Buying a whole carcass, means you are able to “offer value to the customer”, said Stewart. “It becomes cheaper and more interesting for them. And it makes financial sense – I can’t imagine doing it any other way,” he said. “Ordering a leg on its own is expensive – but when you order the whole animal, that leg becomes relatively cheap.” Echoing this notion, Mills added, “making money from the ‘body balance’ – those parts that aren’t normally included in your order – and building that relationship with your butcher can be rewarding for you both.” To chefs weighing the benefits of ordering a whole animal, Stewart suggests incorporating some dishes with different cuts into the weekly ordering plan. The savings accrued when ordering the whole animal, including those less popular cuts can then be passed on to the customer.
When: 17th January, 2012
Where: The Table Café, Southwark
Ethical Eats teamed up with Capital Growth, the campaign to get London growing, to offer restaurants the opportunity to 'adopt a plot' at their local community food-growing space.
Chefs and restaurateurs met with growers in order to discuss desirable varieties, supply logistics and pricing for the coming summer, and to gain an understanding of how each other works in order to establish hyper-local vegetable supply relationships.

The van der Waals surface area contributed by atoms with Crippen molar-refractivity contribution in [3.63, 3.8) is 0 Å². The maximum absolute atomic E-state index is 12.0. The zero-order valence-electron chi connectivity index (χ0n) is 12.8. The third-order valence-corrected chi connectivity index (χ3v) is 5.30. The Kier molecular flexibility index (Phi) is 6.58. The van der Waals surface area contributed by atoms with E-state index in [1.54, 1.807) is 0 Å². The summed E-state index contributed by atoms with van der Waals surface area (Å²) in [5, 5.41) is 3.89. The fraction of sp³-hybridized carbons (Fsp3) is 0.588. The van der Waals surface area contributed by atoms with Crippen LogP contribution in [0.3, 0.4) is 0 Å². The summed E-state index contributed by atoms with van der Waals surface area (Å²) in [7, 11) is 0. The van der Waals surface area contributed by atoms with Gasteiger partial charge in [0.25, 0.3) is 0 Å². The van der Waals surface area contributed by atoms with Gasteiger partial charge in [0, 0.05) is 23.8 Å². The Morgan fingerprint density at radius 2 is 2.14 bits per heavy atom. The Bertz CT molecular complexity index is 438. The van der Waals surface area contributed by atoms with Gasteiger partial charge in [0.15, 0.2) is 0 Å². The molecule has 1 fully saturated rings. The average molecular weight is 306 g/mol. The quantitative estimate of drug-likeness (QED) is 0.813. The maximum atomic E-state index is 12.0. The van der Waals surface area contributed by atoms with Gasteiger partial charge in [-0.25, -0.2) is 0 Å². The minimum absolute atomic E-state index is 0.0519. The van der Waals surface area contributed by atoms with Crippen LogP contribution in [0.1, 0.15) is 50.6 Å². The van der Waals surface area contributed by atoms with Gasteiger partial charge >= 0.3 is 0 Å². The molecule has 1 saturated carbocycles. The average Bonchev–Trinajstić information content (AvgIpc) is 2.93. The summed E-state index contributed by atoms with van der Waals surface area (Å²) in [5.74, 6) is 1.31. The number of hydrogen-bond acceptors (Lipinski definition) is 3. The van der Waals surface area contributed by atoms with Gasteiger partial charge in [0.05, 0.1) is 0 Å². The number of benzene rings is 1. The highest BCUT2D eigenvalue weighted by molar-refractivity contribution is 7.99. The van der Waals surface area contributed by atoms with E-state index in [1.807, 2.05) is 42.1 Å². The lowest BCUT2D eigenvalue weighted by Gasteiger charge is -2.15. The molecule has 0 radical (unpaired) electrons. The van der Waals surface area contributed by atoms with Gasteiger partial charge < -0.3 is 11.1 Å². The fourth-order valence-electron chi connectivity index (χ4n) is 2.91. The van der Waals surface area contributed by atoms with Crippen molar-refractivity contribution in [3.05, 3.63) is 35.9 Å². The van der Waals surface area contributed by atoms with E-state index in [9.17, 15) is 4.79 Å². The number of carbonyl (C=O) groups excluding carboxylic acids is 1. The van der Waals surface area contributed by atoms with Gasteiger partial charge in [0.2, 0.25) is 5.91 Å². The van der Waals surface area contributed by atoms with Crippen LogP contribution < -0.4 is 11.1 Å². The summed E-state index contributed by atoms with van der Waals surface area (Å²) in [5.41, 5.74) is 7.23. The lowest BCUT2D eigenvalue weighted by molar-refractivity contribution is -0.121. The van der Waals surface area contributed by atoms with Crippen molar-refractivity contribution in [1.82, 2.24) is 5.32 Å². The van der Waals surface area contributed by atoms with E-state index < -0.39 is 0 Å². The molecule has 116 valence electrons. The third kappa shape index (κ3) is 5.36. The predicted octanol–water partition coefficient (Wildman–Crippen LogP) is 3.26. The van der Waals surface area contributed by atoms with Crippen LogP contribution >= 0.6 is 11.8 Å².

When: 8th July, 2011
Where: New Covent Garden Market and Laleham Farm, Middlesex
Chefs, restaurateurs and caterers doned their wellies for a day at Laleham Farm in Middlesex and London’s New Covent Garden Market. Laleham Farm is a LEAF (Linking Environment & Farming) accredited vegetable farm, committed to maintaining a variety of habitats for wildlife by practising environmentally-responsible farming methods. The farm supplies menu-inspiring produce such as ruby chard, cavolo nero, fennel and kohlrabi to both the local and London markets. The purpose of the day was to give catering professionals the opportunity to learn more about the practicalities of sustainable farming methods, and see for themselves how fresh, local produce is hand picked and packed on the farm before arriving at the London market less than 24 hours after harvest. Attendees were given an early morning tour of New Covent Garden’s Buyers Walk, then transported to Laleham for a farm walk led by grower Charlie Bransden. The visit finished with lunch at a local pub, featuring super-fresh produce from the farm.